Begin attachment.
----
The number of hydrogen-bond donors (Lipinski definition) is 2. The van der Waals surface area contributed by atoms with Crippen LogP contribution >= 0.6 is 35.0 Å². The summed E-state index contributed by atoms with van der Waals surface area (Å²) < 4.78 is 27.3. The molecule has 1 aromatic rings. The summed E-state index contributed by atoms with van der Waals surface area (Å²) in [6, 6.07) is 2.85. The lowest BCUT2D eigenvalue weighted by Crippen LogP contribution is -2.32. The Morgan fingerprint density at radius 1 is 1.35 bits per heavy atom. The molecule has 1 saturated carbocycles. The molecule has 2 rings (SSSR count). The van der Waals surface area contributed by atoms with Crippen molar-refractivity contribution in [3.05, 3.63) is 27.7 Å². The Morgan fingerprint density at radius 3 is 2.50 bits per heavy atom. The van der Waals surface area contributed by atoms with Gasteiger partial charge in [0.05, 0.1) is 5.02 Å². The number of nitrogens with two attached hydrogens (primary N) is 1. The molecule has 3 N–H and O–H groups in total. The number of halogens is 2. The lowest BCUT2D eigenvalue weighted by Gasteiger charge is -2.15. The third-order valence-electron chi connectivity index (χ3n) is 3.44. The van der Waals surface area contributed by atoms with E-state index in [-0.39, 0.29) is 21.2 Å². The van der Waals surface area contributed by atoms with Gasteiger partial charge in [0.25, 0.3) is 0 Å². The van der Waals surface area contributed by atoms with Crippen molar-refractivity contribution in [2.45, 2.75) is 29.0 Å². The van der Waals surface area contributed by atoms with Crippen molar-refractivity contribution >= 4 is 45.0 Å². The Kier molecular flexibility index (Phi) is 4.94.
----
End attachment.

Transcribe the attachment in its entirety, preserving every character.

The number of hydrogen-bond donors (Lipinski definition) is 2. The van der Waals surface area contributed by atoms with Crippen LogP contribution >= 0.6 is 35.0 Å². The summed E-state index contributed by atoms with van der Waals surface area (Å²) < 4.78 is 27.3. The molecule has 1 aromatic rings. The summed E-state index contributed by atoms with van der Waals surface area (Å²) in [6, 6.07) is 2.85. The lowest BCUT2D eigenvalue weighted by Crippen LogP contribution is -2.32. The Morgan fingerprint density at radius 1 is 1.35 bits per heavy atom. The molecule has 1 saturated carbocycles. The molecule has 2 rings (SSSR count). The van der Waals surface area contributed by atoms with Crippen molar-refractivity contribution in [3.05, 3.63) is 27.7 Å². The Morgan fingerprint density at radius 3 is 2.50 bits per heavy atom. The van der Waals surface area contributed by atoms with Gasteiger partial charge in [0.05, 0.1) is 5.02 Å². The number of nitrogens with two attached hydrogens (primary N) is 1. The molecule has 3 N–H and O–H groups in total. The number of halogens is 2. The lowest BCUT2D eigenvalue weighted by Gasteiger charge is -2.15. The third-order valence-electron chi connectivity index (χ3n) is 3.44. The van der Waals surface area contributed by atoms with E-state index in [-0.39, 0.29) is 21.2 Å². The van der Waals surface area contributed by atoms with Gasteiger partial charge in [0.25, 0.3) is 0 Å². The van der Waals surface area contributed by atoms with Crippen molar-refractivity contribution in [2.45, 2.75) is 29.0 Å². The van der Waals surface area contributed by atoms with Crippen molar-refractivity contribution >= 4 is 45.0 Å². The Kier molecular flexibility index (Phi) is 4.94.